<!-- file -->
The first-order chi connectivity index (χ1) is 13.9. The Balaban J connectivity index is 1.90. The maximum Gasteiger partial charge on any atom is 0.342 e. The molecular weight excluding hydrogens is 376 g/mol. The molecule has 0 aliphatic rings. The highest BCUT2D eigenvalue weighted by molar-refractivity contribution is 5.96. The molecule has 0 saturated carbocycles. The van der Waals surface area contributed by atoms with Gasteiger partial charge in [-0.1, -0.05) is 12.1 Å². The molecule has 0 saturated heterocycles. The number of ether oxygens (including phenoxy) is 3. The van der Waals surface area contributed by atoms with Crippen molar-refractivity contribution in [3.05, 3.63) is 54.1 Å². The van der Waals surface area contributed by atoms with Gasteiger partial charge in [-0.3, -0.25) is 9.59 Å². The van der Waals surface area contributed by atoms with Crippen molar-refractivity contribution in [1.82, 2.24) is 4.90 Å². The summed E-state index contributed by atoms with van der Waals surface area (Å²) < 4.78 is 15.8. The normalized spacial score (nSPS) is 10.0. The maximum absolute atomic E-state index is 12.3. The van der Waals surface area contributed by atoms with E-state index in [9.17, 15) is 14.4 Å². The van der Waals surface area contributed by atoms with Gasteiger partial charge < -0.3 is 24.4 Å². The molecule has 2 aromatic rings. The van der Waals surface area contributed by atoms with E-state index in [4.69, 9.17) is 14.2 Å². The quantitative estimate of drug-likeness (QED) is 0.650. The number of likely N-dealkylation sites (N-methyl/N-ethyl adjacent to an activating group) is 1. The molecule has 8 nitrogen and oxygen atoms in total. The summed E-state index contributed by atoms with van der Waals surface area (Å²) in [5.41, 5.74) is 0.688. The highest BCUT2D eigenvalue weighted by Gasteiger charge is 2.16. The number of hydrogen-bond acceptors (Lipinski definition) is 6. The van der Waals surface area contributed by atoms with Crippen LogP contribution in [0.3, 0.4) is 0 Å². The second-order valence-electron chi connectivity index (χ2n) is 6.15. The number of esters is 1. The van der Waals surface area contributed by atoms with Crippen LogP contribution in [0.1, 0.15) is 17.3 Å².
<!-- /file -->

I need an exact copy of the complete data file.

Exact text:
The first-order chi connectivity index (χ1) is 13.9. The Balaban J connectivity index is 1.90. The maximum Gasteiger partial charge on any atom is 0.342 e. The molecular weight excluding hydrogens is 376 g/mol. The molecule has 0 aliphatic rings. The highest BCUT2D eigenvalue weighted by molar-refractivity contribution is 5.96. The molecule has 0 saturated carbocycles. The van der Waals surface area contributed by atoms with Gasteiger partial charge in [-0.1, -0.05) is 12.1 Å². The molecule has 0 saturated heterocycles. The number of ether oxygens (including phenoxy) is 3. The van der Waals surface area contributed by atoms with Crippen molar-refractivity contribution in [3.05, 3.63) is 54.1 Å². The van der Waals surface area contributed by atoms with Gasteiger partial charge in [-0.3, -0.25) is 9.59 Å². The van der Waals surface area contributed by atoms with Crippen molar-refractivity contribution in [1.82, 2.24) is 4.90 Å². The summed E-state index contributed by atoms with van der Waals surface area (Å²) < 4.78 is 15.8. The normalized spacial score (nSPS) is 10.0. The maximum absolute atomic E-state index is 12.3. The van der Waals surface area contributed by atoms with E-state index in [9.17, 15) is 14.4 Å². The van der Waals surface area contributed by atoms with Gasteiger partial charge < -0.3 is 24.4 Å². The molecule has 2 aromatic rings. The van der Waals surface area contributed by atoms with E-state index in [4.69, 9.17) is 14.2 Å². The quantitative estimate of drug-likeness (QED) is 0.650. The number of likely N-dealkylation sites (N-methyl/N-ethyl adjacent to an activating group) is 1. The molecule has 8 nitrogen and oxygen atoms in total. The summed E-state index contributed by atoms with van der Waals surface area (Å²) in [5.41, 5.74) is 0.688. The highest BCUT2D eigenvalue weighted by Gasteiger charge is 2.16. The number of hydrogen-bond acceptors (Lipinski definition) is 6. The van der Waals surface area contributed by atoms with Crippen LogP contribution in [0.3, 0.4) is 0 Å². The second-order valence-electron chi connectivity index (χ2n) is 6.15. The number of esters is 1. The van der Waals surface area contributed by atoms with Crippen LogP contribution in [0.1, 0.15) is 17.3 Å².